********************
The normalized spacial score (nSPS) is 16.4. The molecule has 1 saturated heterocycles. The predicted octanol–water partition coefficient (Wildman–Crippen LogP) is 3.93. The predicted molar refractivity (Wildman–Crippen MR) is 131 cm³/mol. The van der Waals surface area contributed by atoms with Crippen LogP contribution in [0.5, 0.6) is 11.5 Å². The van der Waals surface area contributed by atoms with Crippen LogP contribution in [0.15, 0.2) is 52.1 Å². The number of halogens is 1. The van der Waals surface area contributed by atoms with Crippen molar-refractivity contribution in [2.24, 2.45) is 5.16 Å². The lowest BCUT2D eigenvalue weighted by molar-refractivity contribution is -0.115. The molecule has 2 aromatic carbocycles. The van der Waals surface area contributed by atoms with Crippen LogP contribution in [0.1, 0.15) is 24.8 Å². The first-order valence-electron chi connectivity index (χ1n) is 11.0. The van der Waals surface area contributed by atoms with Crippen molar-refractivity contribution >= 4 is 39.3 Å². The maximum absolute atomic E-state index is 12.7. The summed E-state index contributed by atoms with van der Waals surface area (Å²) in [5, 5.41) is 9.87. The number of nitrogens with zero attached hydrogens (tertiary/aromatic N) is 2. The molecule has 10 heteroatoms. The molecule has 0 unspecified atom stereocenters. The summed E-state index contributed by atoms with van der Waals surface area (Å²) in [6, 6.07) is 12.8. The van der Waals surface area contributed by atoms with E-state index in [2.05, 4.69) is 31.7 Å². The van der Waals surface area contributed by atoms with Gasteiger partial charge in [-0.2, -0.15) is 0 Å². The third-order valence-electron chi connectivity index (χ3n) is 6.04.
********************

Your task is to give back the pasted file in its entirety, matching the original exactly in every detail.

The normalized spacial score (nSPS) is 16.4. The molecule has 1 saturated heterocycles. The predicted octanol–water partition coefficient (Wildman–Crippen LogP) is 3.93. The predicted molar refractivity (Wildman–Crippen MR) is 131 cm³/mol. The van der Waals surface area contributed by atoms with Crippen LogP contribution in [0.5, 0.6) is 11.5 Å². The van der Waals surface area contributed by atoms with Crippen LogP contribution in [0.15, 0.2) is 52.1 Å². The number of halogens is 1. The van der Waals surface area contributed by atoms with Crippen molar-refractivity contribution in [2.24, 2.45) is 5.16 Å². The lowest BCUT2D eigenvalue weighted by molar-refractivity contribution is -0.115. The molecule has 2 aromatic carbocycles. The van der Waals surface area contributed by atoms with Crippen LogP contribution in [0.1, 0.15) is 24.8 Å². The first-order valence-electron chi connectivity index (χ1n) is 11.0. The van der Waals surface area contributed by atoms with Crippen molar-refractivity contribution >= 4 is 39.3 Å². The maximum absolute atomic E-state index is 12.7. The summed E-state index contributed by atoms with van der Waals surface area (Å²) in [5, 5.41) is 9.87. The number of nitrogens with zero attached hydrogens (tertiary/aromatic N) is 2. The molecule has 10 heteroatoms. The molecule has 0 unspecified atom stereocenters. The summed E-state index contributed by atoms with van der Waals surface area (Å²) in [6, 6.07) is 12.8. The van der Waals surface area contributed by atoms with E-state index in [2.05, 4.69) is 31.7 Å². The van der Waals surface area contributed by atoms with Gasteiger partial charge in [-0.2, -0.15) is 0 Å². The third-order valence-electron chi connectivity index (χ3n) is 6.04.